Why on earth do you need an editor?

Wide shot sunset over vineyard in Agia Roumeli

Flippantly, I’d love to say you should hire an editor because no one writes in perfect grammar the first time. But there’s something fundamentally wrong with that sentence—there’s no such thing as “perfect” grammar, is there? Something is either grammatical, or it’s not. The answer to why do you need an editor, then, is that editors have strong knowledge of grammar and aren’t afraid to use it.

Or is it? Editors do so much more than simply check your grammar. In fact, that’s typically the last phase in an author’s journey before publication.

What if you’re not ready for the grammatical assist yet? You’re not going to get much out of a copy edit if that’s the case, so why would you need an editor? I’m so glad you asked.

Why you should hire an editor

Editors are so much more than master grammarians. There are editors, like myself, who focus more on “book doctoring” (fixing up broken bits of manuscript or providing chunks of pertinent content and ideas to struggling authors) and developmental editing. These tasks are more big-picture and creative, and certainly do not primarily focus on sentence-level issues.

Foggy day on a golf course
Foggy day on a golf course—hard to take a shot when you can’t see where you’re going!

One of my favourite big-picture tasks as an editor is manuscript critique. I get to dive into a creative space and help string ideas together alongside my author. Essentially, I help clear away some of the fog so we can map a way forward. It’s kind of like advanced story boarding, with an expert’s knowledge of plot devices and writing techniques.

Other editors are dedicated to strengthening your prose. This includes working on phrasing, lengths of sentences, repetition, and ultimately (of course) your grammar. If you think of it like making a pie, think of this stage as getting the filling together so it’s consistent and delicious and makes someone want to take the next bite.

Editors Canada discusses professional editorial standards on this page if you want to learn a little more about what makes an editor worth their salt.

The goal of any editor is to bring out the strongest version of the text in front of us, no matter what stage it’s at. We are ever-so-careful of the suggestions and comments we make as we strive for better understanding of the material and its design. You have a goal in mind for this work and we’re the intermediary who helps you reach your target audience the most effectively.

Figuring out why you need an editor is actually the easy part. You need us because we’ll pump you up. We’ll educate and inform you on weaknesses and perceived bias. We’ll hold you accountable to your schedule and your revisions.

You need an editor because your friends and family won’t be able to give you as straight of an answer as you deserve.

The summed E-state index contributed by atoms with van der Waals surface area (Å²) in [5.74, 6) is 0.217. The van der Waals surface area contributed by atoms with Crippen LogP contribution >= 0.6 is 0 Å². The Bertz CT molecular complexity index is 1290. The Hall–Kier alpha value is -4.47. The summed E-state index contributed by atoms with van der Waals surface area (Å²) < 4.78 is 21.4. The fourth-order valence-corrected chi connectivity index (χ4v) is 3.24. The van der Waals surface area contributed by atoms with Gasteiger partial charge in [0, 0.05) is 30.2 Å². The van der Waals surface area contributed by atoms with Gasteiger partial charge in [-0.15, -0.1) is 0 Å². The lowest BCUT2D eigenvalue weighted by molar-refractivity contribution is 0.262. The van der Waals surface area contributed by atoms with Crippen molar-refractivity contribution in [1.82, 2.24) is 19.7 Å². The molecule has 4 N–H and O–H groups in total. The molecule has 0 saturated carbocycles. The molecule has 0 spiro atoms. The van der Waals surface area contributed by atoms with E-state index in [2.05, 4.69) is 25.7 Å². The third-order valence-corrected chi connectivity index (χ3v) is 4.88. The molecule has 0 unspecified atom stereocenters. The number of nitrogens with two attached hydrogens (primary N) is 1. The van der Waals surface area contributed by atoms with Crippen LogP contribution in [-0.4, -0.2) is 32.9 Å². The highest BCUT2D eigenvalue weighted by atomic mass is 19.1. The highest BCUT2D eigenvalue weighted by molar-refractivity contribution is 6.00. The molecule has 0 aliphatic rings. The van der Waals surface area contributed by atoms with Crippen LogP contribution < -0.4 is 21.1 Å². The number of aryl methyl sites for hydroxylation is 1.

More than that, you need someone who understands your struggles as an author. It’s incredibly hard to share your work sometimes, and we understand that. We know it’s a distinct privilege to be able to evaluate what you’ve created and help it grow.

How do I choose an editor

Editors come in all shapes, styles, and sizes—I like the Oxford comma, for example, and there are those who rage against it—and there is a fit out there for you. Find a person you trust to take your vision forward without losing your voice.

Trust is the kicker here. You trust us to handle your work with care and to provide accurate feedback. We trust you to be ready for it. This brings us back to fit: You’re not going to want to work with someone you don’t get along with and value.

Here are some basic criteria you can use to evaluate your editor’s fit:

  • Does the editor have formal training or many years of experience?
  • Do they work in your genre? Are they interested in your type of work?
  • What is their primary focus in editing? What niche do they serve best?
  • Do they have recommendations, examples of their work, or other types of industry reputation?
  • Are you comfortable communicating regularly with this person? In what ways? Do they offer those services?
  • Is there learning on-going? Do they attend seminars, conferences, webinars, or other events? Do they subscribe to style guides and other resources to keep current on ever-changing language rules? What kind of professional development do they do each year?
  • Do you like them?

The last one really might trump the others. You probably should like the person you’re hiring to review your submission. It’s shocking, I know, to learn that editors also like to work with people they like to work with… but in all honesty, the right fit is what leads to magic. Or chemistry. Or synergy. Or whichever word you like to use to describe a strong creative connection that leads to collaboration and results.

And you want results. You’re ready for results. Find the editor who can help you achieve what you want from your writing. After all, isn’t that why you’re hiring an editor in the first place?

You’re welcome to check out my Services page to get a better idea of the scope of work editors offer and decide on your best starting point from there.

Published by M Gardner

Editor and writing coach. I'm keen on helping establish and grow unique authorial voices for maximum impact in the reading world.

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